The Nov. 5 Referendum will ask residents of E. Carver Co Schools to vote on funding to address budget gaps and growing enrollment in the district. There will be 3 questions on the Nov. 5 ballot:
- Question 1 is a $550 per pupil operating referendum for $5.6 million for 10 years.
- Question 2 is $111.7 million 20 year bond referendum.
- Question 3 is a Security and Technology Referendum at 4.947% of Net Tax Capacity which equates to $4.4 million for 10 years.
These three questions have NOT changed since the School Board made the decision to go out for the referendum in June 2019, yet there has been some confusion on the total cost of the referendum because of reporting changes by Southwest Media News.
In the June 20 edition of the Chaska Herald and Chanhassen Villager — and as it has done in many previous school referenda — the editor chose to combine the three questions and report them as a sum, totalling $121.7 million dollars.
Question 1 $5.6M
Question 2 $111.7M
Question 3 $4.4M
The editor then changed the manner in which the referenda questions were summarized and reported a new total in the October 10 edition of both newspapers. This time, taking Questions 1 and 3 annual amounts, times the total number of years of the levies.
Question 1 $5.6M x 10 years = $ 56.0M
Question 2 $111.7M
Question 3 $4.4M x 10 years = $ 44.0M
If residents look at the sum over the 10-year period, these figures are correct. However, the school district will NOT receive “lump sums” of funding for Questions 1 and 3, but rather the amounts of $5.6M and $4.4M for these two levies would be received on an annual basis over 10 years. Additionally, it is important to know that taxpayers do NOT pay taxes on these “lump sum” amounts all in one year.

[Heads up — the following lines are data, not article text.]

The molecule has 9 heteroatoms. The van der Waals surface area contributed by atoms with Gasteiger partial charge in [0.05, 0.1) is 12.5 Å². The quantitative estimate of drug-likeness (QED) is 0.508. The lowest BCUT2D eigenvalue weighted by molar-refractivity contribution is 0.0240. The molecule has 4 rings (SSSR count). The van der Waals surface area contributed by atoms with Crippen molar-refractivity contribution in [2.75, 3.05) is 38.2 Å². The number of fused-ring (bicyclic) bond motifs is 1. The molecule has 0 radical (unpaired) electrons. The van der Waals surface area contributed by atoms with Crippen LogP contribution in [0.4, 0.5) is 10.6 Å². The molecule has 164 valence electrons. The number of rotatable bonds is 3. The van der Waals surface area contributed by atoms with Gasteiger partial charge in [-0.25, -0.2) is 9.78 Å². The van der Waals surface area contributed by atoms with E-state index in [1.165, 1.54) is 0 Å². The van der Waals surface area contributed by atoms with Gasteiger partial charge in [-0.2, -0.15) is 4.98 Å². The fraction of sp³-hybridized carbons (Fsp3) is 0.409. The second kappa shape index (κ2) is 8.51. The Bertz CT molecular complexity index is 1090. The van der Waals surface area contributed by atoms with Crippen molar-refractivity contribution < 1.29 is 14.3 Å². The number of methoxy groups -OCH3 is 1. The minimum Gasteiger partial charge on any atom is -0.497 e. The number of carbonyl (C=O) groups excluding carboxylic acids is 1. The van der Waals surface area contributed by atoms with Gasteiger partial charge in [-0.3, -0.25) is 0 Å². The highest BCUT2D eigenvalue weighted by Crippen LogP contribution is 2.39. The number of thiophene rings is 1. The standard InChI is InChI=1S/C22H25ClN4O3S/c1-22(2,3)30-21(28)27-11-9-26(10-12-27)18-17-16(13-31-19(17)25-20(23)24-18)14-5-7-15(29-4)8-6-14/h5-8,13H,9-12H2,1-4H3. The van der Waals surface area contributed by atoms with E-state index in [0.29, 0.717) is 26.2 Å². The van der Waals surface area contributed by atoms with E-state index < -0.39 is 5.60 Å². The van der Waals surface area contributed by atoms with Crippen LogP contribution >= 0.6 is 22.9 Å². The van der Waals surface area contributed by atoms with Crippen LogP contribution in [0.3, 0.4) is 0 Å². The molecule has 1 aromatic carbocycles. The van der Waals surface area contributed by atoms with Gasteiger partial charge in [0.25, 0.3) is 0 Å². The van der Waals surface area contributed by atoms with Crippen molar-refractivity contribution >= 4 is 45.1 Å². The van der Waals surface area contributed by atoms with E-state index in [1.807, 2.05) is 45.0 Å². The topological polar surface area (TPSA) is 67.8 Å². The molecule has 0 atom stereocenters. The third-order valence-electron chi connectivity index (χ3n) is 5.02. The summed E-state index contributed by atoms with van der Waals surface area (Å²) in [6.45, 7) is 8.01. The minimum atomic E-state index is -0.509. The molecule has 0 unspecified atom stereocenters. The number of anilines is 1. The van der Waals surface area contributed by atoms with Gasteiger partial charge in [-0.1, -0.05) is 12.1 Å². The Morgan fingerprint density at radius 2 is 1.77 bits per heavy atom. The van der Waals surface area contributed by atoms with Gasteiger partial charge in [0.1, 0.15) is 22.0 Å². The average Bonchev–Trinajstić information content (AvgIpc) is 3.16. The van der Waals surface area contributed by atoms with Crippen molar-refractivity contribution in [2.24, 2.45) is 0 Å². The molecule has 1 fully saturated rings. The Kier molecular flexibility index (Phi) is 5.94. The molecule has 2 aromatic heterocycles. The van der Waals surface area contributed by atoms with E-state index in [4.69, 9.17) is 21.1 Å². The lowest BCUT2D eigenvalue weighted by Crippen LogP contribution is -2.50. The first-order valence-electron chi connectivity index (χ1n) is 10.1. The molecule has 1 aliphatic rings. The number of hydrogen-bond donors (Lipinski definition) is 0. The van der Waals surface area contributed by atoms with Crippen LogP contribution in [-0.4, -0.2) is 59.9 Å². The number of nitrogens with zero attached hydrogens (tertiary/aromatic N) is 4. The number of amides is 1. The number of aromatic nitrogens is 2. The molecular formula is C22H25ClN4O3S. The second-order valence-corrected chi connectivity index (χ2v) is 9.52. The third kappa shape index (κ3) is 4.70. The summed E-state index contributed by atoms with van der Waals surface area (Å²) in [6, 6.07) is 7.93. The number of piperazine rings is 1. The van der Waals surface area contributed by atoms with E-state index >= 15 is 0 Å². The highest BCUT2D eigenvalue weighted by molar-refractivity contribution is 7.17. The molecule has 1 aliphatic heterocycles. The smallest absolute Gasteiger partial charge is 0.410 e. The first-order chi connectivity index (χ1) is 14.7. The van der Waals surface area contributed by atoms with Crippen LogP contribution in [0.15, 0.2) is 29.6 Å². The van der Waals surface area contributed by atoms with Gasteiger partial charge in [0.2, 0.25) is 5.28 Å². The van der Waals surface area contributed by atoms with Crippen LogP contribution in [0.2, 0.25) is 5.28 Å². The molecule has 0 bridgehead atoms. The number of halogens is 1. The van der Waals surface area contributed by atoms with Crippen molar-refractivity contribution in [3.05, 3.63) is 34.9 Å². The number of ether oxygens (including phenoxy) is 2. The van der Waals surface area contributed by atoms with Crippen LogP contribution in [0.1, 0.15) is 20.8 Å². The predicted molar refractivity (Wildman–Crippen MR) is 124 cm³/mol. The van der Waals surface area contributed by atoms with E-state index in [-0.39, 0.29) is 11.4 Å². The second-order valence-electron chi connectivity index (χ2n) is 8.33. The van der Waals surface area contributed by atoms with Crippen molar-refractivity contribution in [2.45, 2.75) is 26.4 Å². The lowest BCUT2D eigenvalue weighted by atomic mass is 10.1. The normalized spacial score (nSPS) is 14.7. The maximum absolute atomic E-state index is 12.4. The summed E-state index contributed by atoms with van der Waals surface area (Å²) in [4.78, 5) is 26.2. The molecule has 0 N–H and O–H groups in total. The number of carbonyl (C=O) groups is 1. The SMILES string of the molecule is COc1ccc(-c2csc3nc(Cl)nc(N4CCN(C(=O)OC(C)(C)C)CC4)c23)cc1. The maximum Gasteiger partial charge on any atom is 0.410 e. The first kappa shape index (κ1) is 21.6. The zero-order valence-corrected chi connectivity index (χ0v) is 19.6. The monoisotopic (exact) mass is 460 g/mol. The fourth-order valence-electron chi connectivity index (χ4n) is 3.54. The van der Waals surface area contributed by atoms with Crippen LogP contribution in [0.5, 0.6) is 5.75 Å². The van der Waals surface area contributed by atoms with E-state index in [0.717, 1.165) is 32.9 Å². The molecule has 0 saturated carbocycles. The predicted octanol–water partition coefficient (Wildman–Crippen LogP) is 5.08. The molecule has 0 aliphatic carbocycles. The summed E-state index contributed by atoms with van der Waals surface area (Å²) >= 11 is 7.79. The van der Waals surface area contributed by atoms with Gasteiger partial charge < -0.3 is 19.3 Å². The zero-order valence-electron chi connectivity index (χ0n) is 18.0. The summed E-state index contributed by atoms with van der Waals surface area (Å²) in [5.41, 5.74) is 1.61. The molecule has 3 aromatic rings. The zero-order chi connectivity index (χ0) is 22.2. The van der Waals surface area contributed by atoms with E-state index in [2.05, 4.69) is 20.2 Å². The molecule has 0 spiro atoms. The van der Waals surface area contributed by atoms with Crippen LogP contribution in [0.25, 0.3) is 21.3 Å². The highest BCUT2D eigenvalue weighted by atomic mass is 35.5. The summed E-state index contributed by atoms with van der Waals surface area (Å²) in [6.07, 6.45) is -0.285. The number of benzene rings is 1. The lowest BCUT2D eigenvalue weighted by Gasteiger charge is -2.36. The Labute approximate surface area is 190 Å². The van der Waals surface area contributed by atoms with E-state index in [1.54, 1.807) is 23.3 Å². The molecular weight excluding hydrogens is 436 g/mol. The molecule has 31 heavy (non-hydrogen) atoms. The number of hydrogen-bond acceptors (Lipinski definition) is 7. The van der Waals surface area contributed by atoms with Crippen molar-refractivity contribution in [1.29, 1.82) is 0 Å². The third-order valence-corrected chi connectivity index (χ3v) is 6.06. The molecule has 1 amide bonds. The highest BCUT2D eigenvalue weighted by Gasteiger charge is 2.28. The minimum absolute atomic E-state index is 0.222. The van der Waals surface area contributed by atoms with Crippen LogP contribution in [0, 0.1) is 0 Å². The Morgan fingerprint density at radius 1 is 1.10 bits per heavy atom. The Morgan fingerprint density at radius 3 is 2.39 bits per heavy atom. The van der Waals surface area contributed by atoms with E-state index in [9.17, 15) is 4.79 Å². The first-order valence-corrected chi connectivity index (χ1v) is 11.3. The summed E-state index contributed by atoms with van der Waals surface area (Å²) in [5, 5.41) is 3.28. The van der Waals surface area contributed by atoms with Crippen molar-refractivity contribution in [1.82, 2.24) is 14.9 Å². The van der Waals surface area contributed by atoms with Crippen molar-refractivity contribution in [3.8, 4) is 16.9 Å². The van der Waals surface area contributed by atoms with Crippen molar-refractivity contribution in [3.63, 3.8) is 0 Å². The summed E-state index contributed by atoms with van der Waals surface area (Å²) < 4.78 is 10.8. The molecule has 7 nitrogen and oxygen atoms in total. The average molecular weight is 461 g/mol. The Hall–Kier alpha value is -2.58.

School Districts across the state communicate referendum questions in the same manner as E. Carver Co. Schools does, and has done, in past and present elections. We follow legal requirements for referendum ballot language.
In summary, the district did NOT increase or change its reporting of the amount of the referendum, but rather, the newspaper chose to report it in a different manner than it has in past school referendum elections. This has caused questions to arise about the total amount that the district is asking voters to consider in the November election.
If voters approve the referendum requests on the Nov. 5 ballot, the average homeowner ($350,000 home) would see a tax increase of about $36 per month. Voters can see that school district taxes have actually declined over the last six years, even with the 2013 and 2015 voter approved referenda (more than 14% decline on the average $350,000 home). See Levy Impact Comparison chart here.